Crash To Desktop – 8/18/2009

Posted by | August 19, 2009

Welcome to Crash To Desktop, the daily series where I explore my feminine side. Thank you for visiting. While you’re here, best sign up to our Twitter feed. Otherwise, something unfortunate might happen.

In my days, I’ve played an awful lot of games, and built a dozen times as many characters. Character creation is a vital part of gaming, especially in this era of MMORPGs and 100-hour storyfests like those that keep Square-Enix and Bethesda in business.

What many games still don’t realize is that character creation can and should be a game in itself.

Some games caught on to this early. The NES game 1943, a standard shooter, opened up with a grid where you could allocate points between firepower, protection, speed, special weapon time, and such. Primitive, but effective, as the choices you made on that grid would change how the game played.

Others, well… Even in the typical Role-Playing Game today, your character choices are limited. Or just as bad, you’ll end up grabbing every ability on the list, and all characters will play the same before the endgame.

You can find another character creation method in the likes of Diablo 2 and its big brother, World of Warcraft. This is creation by advancement, and it’s not quite the sort of game that it should be. You see, in this method, all characters of a certain race and class start off with the same abilities, and then, as you gain levels or discover new gear, choices are made and characters become unique. The problem is, you’re already playing. There’s no connection or craft to your character to get you started on the right foot. You’re just powering a clone around long enough to transform him into your own.

Good character creation is a game, like any other part of the larger game, and it should entice you to create new avatars again and again, just to see how the game changes with your choices. The Fallout games know this.

Fallout 3 Bikini GirlsFallout was originally based on pen and paper role-playing games, but could get a license for any specific one. The developers built their own RPG system instead, and left it to the player to choose their character’s stats, skills, and special advantages. These choices were very meaningful. A hammer-wielding melee brawler, a diplomatic sniper in the best spy tradition, and a quick-draw gunslinger could all tumble out of the system, and all trod a unique path through the game. People replayed Fallout again and again, not for the content, but the changing experience of a new character.

City of Heroes, Champions Online, and Aion also get it. Their game isn’t necessarily in stats, but in looks. A vast array of character bodies and looks, combined with an endless closet of outfits and accessories let the player create a character to match a story, a name, an uncouth joke. It’s possible to spend just as much time in the character creator as the game itself, going through the options and matching, ever more perfectly, to the images in your mind. Or maybe throwing something together and weaving a backstory for the giant mechanical Nazi punchbot you just named Hit-You-Ler.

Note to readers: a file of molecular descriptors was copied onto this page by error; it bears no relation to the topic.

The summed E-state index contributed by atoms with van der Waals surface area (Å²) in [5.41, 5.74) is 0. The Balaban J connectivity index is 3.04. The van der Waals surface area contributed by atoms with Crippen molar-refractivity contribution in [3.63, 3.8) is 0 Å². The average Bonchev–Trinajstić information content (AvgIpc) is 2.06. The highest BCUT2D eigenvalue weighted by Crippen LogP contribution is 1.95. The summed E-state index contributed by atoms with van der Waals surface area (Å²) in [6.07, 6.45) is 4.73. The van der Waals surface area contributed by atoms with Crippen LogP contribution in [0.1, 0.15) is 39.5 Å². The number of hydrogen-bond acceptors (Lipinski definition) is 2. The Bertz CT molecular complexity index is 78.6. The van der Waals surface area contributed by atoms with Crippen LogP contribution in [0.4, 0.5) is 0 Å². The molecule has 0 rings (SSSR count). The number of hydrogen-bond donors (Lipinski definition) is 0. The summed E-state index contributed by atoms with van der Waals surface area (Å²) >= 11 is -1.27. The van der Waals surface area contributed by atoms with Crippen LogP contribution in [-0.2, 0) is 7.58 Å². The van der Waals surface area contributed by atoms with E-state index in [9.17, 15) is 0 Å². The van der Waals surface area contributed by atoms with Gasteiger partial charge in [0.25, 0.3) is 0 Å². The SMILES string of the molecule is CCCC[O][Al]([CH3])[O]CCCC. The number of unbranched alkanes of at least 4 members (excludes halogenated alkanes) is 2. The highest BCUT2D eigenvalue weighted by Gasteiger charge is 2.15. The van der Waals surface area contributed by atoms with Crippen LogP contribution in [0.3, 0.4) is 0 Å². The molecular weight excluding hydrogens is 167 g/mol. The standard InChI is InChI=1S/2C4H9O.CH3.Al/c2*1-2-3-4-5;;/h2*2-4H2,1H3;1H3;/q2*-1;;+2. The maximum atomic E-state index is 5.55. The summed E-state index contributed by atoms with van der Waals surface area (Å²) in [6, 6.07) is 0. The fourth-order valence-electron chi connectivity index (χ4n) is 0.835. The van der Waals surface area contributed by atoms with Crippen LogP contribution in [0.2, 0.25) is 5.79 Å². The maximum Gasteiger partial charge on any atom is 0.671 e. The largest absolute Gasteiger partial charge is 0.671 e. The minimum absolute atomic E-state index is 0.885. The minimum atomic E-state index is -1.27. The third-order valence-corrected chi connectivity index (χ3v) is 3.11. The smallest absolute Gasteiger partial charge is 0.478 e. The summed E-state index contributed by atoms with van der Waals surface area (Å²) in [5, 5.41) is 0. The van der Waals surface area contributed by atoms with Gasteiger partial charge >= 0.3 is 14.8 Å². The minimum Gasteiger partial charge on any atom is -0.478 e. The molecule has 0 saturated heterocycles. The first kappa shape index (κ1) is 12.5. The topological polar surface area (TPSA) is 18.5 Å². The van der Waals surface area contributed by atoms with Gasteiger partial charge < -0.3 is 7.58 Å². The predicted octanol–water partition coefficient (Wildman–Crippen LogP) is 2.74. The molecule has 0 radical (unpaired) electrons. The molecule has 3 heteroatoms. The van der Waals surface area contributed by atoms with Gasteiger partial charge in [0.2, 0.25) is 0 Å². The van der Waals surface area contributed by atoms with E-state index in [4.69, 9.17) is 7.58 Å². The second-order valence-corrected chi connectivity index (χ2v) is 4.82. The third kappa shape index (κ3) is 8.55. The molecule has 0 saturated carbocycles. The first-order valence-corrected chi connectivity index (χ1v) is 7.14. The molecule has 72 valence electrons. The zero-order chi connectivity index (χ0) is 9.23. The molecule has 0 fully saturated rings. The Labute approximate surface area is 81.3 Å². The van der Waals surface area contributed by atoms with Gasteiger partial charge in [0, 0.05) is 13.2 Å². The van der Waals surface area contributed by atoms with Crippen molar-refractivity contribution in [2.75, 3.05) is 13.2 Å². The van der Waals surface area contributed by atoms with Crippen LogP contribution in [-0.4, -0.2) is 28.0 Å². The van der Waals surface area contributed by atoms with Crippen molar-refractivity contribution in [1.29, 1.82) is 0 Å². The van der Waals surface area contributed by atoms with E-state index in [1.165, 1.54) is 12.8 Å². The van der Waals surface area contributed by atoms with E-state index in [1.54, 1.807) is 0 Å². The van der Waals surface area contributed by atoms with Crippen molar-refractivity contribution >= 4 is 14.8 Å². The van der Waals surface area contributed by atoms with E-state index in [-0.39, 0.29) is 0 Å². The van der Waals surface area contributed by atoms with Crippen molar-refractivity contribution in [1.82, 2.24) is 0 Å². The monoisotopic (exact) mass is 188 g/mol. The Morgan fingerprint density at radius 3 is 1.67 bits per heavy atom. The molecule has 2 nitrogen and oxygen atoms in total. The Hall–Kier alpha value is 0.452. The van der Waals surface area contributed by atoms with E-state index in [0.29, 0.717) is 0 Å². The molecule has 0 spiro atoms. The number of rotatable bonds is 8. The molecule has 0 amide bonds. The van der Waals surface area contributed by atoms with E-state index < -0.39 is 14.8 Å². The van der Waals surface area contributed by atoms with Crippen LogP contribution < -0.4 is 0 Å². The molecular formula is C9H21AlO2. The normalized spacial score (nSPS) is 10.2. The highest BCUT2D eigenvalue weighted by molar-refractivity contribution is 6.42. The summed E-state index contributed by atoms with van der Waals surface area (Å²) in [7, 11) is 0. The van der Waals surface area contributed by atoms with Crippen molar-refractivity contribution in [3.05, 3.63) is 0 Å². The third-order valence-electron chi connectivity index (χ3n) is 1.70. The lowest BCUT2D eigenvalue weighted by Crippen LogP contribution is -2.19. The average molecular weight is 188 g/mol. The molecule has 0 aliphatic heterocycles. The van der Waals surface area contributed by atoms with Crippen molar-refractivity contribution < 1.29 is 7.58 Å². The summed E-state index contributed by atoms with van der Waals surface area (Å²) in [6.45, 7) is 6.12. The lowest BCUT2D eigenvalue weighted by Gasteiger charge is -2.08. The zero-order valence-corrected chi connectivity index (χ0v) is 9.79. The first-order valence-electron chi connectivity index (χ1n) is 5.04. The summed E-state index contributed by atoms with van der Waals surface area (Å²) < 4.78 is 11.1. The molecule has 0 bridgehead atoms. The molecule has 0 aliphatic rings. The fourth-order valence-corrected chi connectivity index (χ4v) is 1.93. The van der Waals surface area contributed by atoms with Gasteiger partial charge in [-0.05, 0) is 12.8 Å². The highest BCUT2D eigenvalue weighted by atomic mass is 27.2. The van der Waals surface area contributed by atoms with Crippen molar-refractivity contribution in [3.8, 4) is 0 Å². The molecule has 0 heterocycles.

Character creation is as much a necessary, and potentially involving, part of a game as the combat and storyline. Games that just throw you into the action with a meaningless clone are wasting the opportunity. Games that embrace character creation as a place to play will see people come back again and again for just one more try.

Character creation is all about making it personal.

In The News…

Blizzcon 2009 will happen this week, and yes, the tickets are already sold out. But you can pick up your own virtual tickets that’ll buy you a Murloc Marine pet and some live webcast footage or something. Ozzy Osbourne will be performing, panels will tease and taunt, and probably some solid info on Starcraft 2 and the next World of Warcraft patch will leak out. Details here.

Gaming may help with mental health issues, especially depression. In a study, researchers discovered that playing certain video games, such as the Popcap game Bejeweled, could have a notable effect on thought patterns and body systems. In my own experience, video games are a great way to distract yourself from physical pain, but the research shows that can also break up the unhealthy, repeating thought patterns that hit depression sufferers so heavily. The Washington Post has the story.

Art imitates virtual life. German photographer Patrick Runte has gone back to the old school with a series of photographs depicting game characters as they would appear in real life. Pac-Man, Tetris, Space Invaders, all done in blocky costumes and bright colours. If only your Halloween costume was this good. Take a look over on CNet.

The Last Word…

That’s the column for tonight. Again, don’t forget to follow us on Twitter, because you never know when we’ll reveal that City of Heroes nude bug. In the meantime, have fun with the Champions Online character creator. And remember, save early, save often.

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